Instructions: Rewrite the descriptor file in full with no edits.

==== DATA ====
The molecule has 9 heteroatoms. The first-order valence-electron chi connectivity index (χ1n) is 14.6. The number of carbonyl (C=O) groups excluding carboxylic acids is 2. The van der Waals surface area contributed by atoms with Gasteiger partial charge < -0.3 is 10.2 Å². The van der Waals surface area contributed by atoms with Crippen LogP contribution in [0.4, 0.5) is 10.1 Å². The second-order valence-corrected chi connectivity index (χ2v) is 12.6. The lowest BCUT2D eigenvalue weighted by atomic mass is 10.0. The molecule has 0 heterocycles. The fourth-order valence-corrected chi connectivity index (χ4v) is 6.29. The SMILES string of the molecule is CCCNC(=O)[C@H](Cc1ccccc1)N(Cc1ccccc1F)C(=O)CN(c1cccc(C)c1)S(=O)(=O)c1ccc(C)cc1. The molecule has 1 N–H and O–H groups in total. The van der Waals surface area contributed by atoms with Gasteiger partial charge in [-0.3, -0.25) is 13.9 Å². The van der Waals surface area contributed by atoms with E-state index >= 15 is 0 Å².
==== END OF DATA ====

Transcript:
The molecule has 9 heteroatoms. The first-order valence-electron chi connectivity index (χ1n) is 14.6. The number of carbonyl (C=O) groups excluding carboxylic acids is 2. The van der Waals surface area contributed by atoms with Gasteiger partial charge < -0.3 is 10.2 Å². The van der Waals surface area contributed by atoms with Crippen LogP contribution in [0.4, 0.5) is 10.1 Å². The second-order valence-corrected chi connectivity index (χ2v) is 12.6. The lowest BCUT2D eigenvalue weighted by atomic mass is 10.0. The molecule has 0 heterocycles. The fourth-order valence-corrected chi connectivity index (χ4v) is 6.29. The SMILES string of the molecule is CCCNC(=O)[C@H](Cc1ccccc1)N(Cc1ccccc1F)C(=O)CN(c1cccc(C)c1)S(=O)(=O)c1ccc(C)cc1. The molecule has 1 N–H and O–H groups in total. The van der Waals surface area contributed by atoms with Gasteiger partial charge in [-0.3, -0.25) is 13.9 Å². The van der Waals surface area contributed by atoms with E-state index >= 15 is 0 Å².